Principal Introduces Revised Bell Schedule, Recovery Plans at School Board Meeting


Photo by Rachael Kucharski

The H-F Board held a meeting on Tues., Dec. 15 in order to discuss plans for recovery and the new class schedule for next semester.

On Tuesday, Dec. 15, H-F’s school board held a remote meeting to present a revised plan for students to return to in-person learning in second semester.

Over break, H-F administrators will continue to monitor the Covid-19 positivity rate and will reassess the ability to bring students on campus for in-person learning on Jan. 5. The school plans to reach out to families at that time.

Until further notice from the school, students will resume classes online.

In the meeting, principal Jerry Lee Anderson presented the revised schedule to the board. Eventually, in the hybrid model, all students will be in the same class at the same time, either remotely or in the classroom. The new schedule will be in effect on Jan. 5.

On Mondays, students will visit all of their classes, all of which, in the hybrid model, will be remote. The remote school day will start at 8 a.m. and end at 2:20 p.m. This will allow 30 minutes for asynchronous learning at the end of the day. 

Regardless of our schedule type — hybrid or remote only — the class schedule is changing for next semester. Pictured is an overview of the schedule. (Infographic courtesy of H-F)


“One of the things, in comparing our current schedule and the new proposed schedule, is that Mondays are longer,” said Anderson. “Classes are 40 minutes, the asynchronous time is reduced on Monday and the number of minutes in Monday, overall, is longer.”

Then, on Tuesdays through Fridays, students will have block periods, seeing the same class only two more times in a given week.

In the proposed hybrid schedule, the entire school will be broken into quarters, with each group rotating turns on campus. One-fourth of the student body will go to school twice in one week and then do remote learning for two weeks.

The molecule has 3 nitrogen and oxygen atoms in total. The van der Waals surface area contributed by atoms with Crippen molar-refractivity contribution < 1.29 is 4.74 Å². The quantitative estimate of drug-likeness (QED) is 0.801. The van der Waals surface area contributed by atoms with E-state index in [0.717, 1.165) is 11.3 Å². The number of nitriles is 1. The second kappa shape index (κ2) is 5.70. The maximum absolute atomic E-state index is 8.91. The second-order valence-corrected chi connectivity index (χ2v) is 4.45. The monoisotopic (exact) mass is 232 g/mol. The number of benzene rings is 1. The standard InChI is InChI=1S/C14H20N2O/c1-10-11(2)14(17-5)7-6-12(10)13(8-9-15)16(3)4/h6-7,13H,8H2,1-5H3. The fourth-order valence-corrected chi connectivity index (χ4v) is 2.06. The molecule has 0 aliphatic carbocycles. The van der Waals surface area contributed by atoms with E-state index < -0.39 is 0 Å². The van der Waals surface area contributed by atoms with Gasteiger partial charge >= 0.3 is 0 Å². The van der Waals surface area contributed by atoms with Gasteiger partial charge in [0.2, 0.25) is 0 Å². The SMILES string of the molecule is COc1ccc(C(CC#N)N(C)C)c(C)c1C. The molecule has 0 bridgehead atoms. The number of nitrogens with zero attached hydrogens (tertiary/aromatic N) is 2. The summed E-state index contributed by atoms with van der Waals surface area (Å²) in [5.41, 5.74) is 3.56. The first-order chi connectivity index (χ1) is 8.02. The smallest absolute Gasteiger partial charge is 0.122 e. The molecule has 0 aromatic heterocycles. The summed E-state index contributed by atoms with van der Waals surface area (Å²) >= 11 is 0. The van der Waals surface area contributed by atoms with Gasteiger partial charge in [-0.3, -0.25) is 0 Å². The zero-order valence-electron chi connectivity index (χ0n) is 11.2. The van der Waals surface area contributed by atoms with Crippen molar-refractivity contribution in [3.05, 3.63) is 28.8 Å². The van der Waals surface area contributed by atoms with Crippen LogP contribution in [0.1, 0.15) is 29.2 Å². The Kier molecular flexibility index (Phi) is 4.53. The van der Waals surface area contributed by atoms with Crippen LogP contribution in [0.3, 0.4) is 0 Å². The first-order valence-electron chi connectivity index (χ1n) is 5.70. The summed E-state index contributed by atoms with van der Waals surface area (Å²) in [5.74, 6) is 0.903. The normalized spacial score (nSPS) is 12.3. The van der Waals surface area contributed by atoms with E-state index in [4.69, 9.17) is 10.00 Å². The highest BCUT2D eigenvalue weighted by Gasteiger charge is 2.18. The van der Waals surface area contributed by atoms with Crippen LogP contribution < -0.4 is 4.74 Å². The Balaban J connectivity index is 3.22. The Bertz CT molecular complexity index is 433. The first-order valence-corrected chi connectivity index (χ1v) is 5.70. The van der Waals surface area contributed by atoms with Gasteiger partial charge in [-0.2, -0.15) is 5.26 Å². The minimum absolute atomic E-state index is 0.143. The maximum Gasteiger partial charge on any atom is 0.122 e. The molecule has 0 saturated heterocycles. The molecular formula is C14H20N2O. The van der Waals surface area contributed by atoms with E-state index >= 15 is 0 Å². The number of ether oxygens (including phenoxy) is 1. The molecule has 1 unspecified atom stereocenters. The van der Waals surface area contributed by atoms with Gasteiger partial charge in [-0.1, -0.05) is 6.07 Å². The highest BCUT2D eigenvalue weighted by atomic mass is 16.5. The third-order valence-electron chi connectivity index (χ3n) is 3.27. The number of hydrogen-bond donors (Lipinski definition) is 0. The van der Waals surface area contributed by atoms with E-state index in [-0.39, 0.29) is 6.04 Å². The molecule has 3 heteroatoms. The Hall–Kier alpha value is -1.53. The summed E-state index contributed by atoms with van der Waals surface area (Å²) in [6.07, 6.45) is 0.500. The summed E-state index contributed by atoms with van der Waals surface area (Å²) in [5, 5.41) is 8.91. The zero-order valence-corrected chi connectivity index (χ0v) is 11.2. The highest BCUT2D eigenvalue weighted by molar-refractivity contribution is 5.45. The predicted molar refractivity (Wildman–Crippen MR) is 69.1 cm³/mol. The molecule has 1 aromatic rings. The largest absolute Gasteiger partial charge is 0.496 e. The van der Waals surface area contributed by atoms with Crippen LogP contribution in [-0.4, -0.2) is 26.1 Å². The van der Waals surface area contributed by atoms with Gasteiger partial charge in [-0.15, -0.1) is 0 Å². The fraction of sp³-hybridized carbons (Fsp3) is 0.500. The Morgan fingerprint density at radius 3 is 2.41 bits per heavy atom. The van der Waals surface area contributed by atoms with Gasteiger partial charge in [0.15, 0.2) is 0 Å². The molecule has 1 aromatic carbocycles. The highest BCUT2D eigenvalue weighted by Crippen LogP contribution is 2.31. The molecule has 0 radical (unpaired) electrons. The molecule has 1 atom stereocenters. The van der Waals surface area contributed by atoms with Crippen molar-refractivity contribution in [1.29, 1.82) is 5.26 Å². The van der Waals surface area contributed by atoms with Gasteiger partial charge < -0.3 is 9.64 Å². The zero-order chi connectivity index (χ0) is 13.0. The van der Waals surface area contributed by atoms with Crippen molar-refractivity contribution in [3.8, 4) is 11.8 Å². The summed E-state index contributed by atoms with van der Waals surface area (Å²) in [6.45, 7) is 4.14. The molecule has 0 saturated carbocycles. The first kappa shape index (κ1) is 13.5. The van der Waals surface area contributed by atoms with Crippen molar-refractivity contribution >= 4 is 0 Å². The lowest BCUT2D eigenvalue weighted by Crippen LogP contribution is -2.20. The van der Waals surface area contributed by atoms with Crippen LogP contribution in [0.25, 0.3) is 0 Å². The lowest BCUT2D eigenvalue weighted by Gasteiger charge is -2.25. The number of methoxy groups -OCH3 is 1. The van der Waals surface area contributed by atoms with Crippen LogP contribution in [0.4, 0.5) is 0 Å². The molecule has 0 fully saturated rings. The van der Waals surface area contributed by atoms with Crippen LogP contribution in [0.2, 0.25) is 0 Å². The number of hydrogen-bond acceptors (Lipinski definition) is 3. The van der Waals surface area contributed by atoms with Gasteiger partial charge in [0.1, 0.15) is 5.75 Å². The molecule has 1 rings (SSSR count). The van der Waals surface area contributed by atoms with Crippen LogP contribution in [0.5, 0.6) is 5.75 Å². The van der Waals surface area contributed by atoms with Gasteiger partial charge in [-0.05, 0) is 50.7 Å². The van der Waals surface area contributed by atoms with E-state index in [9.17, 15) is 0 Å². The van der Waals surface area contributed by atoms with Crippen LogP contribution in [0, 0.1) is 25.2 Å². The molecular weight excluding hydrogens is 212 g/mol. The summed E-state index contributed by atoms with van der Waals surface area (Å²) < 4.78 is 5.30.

The first day students are in the building, they will have periods 1-4 and then the second day students will have periods 5-7. The school day will be from 8:00 a.m. to 12:10 p.m. Students will go home for lunch and finish their school day with asynchronous learning.

In the meeting, board members expressed concerns about attendance and how students will be held accountable for participating in asynchronous learning. 

“We can take attendance similar to how we take attendance on Fridays, if that’s what we choose to do,” Anderson said, addressing the board’s concerns. “This idea of requiring a student [to attend office hours] is an arrangement that [teachers] would make with that individual student and that individual student’s parents.”

School board president Steve Anderson and vice president Gerald Pauling II acknowledged the H-F staff who have been working on the plan, and reemphasized that the schedule is a “living document” and is subject to change.

Anderson then presented the school’s plan to address the increase in student failures, a problem that schools across the nation are facing.

“We have students–across all academic performance levels–who struggled in the remote learning environment,” explained Anderson while justifying the plan for recovery. “There have been so many different variables that students have dealt with from the social-emotional toll, the stress, Internet issues, and the length of time that students have been remote, so we’re giving students an opportunity to demonstrate their knowledge, while encouraging and supporting continued learning.”

Anderson’s presentation included a PowerPoint that illustrated the plan for recovery week. Depending on the extent of a student’s failure, students will recover in different groups, with “Level 1” requiring students to work with their content teachers. Students in levels 2 and 3 will complete their work on the online learning platform, Acellus. (Photo by Rachael Kucharski)

 According to Anderson’s presentation, H-F’s failure rate doubled, with 1,141 failed courses compared to the 541 from the 2019-2020 school year. 

In the plan detailed by Anderson, students who failed a course during the first semester will be given a chance to recover their grade.

Depending on the severity of the failure students will be divided into levels. Each tier determines the length of the students’ recovery, with level one being the quickest recovery and level three being the most extensive recovery. 

“The recovery [is divided into] levels because when a student receives an ‘F’ in the class, they are not all equal; they don’t all look the same,” said Anderson.

Level 1 and 2 students will complete their recovery over winter break. Level 3 students have an individualized schedule with their counselors to complete their work when school returns in January. 

Students who are in need of the recovery program will be contacted by the school with next steps.